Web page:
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Thread: Το Κορίτσι Χωρίς Όνομα εναντίον της Επιτροπής Ονοματοθεσίας (Ισλανδία)

  1. #111
    Senior Member SBE's Avatar
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    Mar 2009
    Νομίζω ότι δεν ξέρει ούτε ο ίδιος ο Γάιος.

  2. #112
    Senior Member Earion's Avatar
    Join Date
    Feb 2010
    Αθήνα, Εξάρχεια (Μουσείο)
    Quote Originally Posted by AoratiMelani View Post
    Άσχετο, αλλά τι στην ευχή θα πει “a post-fascist who refers to those values in a non-ideological way”;
    That building became the headquarters of a new movement called CasaPound. Over the next 15 years, it would open another 106 centres across Italy. [The leader…] described each new centre as a “territorial reconquest”. Because every centre was self-financing, and because they claimed to “serve the people”, those new centres in turn opened gyms, pubs, bookshops, parachute clubs, diving clubs, motorbike clubs, football teams, restaurants, nightclubs, tattoo parlours and barbershops. CasaPound suddenly seemed everywhere. But it presented itself as something beyond politics: this was “metapolitics”, echoing the influential fascist philosopher Giovanni Gentile, who wrote in 1925 that fascism was “before all else a total conception of life”.

    Where the other fascists seemed like throwbacks to the 1930s, CasaPound focused on contemporary causes and staged creative campaigns: in 2006 they hung 400 mannequins all over Rome, with signs protesting about the city’s housing crisis. In 2012, CasaPound militants occupied the European Union’s office in Rome and dumped sacks of coal outside to protest on behalf of Italian miners. Many of their policies looked surprising: they were against immigration, of course, but on the supposedly “progressive” grounds that the exploitation of immigrant labourers represented a return to slavery.

    CasaPound argued that because a proportion of immigrants had arrived illegally, their opposition was about legality rather than race.

    There was plenty of ideological contortionism. In 2007, CasaPound started describing itself not as fascist, but as estremo centro alto (…), which means “extreme, high centre”. It namechecked improbable influences, such as Che Guevara and the great anarchist singer-songwriters Rino Gaetano and Fabrizio De André.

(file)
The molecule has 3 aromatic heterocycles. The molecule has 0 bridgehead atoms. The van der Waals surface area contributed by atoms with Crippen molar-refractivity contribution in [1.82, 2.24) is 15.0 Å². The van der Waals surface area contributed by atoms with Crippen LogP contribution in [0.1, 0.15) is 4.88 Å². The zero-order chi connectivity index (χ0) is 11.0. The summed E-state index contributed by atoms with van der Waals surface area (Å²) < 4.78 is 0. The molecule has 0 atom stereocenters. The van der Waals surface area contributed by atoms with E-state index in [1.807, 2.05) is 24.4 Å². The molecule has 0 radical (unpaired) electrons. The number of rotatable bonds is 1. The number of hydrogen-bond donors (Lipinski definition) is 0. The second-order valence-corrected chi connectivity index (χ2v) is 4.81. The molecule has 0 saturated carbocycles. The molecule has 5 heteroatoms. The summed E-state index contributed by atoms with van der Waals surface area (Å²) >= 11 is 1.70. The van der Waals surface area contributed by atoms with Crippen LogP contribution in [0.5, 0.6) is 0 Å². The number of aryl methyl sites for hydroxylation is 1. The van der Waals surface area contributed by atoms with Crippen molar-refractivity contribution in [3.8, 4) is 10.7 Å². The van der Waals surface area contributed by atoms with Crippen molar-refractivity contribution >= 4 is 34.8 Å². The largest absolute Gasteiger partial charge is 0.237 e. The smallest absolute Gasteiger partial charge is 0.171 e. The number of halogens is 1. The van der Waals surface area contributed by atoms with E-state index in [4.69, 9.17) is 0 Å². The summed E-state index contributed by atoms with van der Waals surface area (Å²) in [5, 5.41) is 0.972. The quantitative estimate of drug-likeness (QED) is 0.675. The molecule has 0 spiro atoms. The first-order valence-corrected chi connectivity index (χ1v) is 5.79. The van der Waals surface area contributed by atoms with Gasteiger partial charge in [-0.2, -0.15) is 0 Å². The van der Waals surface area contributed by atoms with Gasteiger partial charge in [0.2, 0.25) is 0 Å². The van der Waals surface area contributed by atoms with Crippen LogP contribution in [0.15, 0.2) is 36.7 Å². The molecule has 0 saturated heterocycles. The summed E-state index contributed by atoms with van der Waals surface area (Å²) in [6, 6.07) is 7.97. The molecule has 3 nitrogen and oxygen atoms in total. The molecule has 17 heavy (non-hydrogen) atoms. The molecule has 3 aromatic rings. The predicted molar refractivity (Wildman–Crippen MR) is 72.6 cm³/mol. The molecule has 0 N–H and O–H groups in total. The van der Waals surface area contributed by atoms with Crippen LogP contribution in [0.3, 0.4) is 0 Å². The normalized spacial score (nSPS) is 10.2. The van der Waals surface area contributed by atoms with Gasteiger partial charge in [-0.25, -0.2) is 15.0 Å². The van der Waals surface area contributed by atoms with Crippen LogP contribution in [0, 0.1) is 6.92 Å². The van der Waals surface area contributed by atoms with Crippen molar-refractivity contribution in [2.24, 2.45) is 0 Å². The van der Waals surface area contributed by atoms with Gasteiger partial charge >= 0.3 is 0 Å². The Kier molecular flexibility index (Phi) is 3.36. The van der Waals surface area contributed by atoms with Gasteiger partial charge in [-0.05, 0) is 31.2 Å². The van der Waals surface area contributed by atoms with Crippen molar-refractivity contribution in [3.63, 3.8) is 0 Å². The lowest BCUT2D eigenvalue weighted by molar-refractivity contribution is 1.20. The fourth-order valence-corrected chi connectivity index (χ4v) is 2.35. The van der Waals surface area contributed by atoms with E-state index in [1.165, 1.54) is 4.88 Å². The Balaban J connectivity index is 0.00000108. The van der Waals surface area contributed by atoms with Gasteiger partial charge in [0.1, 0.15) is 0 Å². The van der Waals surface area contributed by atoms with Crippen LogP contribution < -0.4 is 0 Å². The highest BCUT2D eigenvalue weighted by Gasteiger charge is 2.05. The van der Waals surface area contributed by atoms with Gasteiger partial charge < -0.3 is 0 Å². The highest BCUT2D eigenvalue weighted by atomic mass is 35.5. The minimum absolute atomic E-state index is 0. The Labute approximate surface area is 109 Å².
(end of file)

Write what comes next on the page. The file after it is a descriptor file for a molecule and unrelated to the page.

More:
... the occupied school was called Casa Montag, after the protagonist of the Ray Bradbury novel Fahrenheit 451, Guy Montag. It was the first of many occasions in which CasaPound would confound ideological expectations. Most people read Bradbury’s novel as a critique of an anti-intellectual, totalitarian state, but for the CasaPounders it represented their own oppression by the forces of anti-fascism in Italian politics, who they regarded as metaphorical book-burners. Anticipating the rhetoric of the alt-right, CasaPound claimed to be a space “where debate is free”.

    In the entrance hall of their new home, CasaPounders painted a hundred or so surnames in garish colours, suggesting the ideological lineage of their movement. Many were obvious – Mussolini, Oswald Mosley, Nietzsche, the writer and proto-fascist Gabriele D’Annunzio, the Italian fascist philosopher Julius Evola – but many more were bizarre or wishful: Homer, Plato, Dante, Kerouac and even cartoon characters such as Captain Harlock and Corto Maltese. All were men.

    The fascist movement that has brought Mussolini back to the mainstream (The Guardian, 22 Feb. 2018)
    Άλλο πληροφορία, άλλο γνώση· άλλο βία, άλλο δύναμη.

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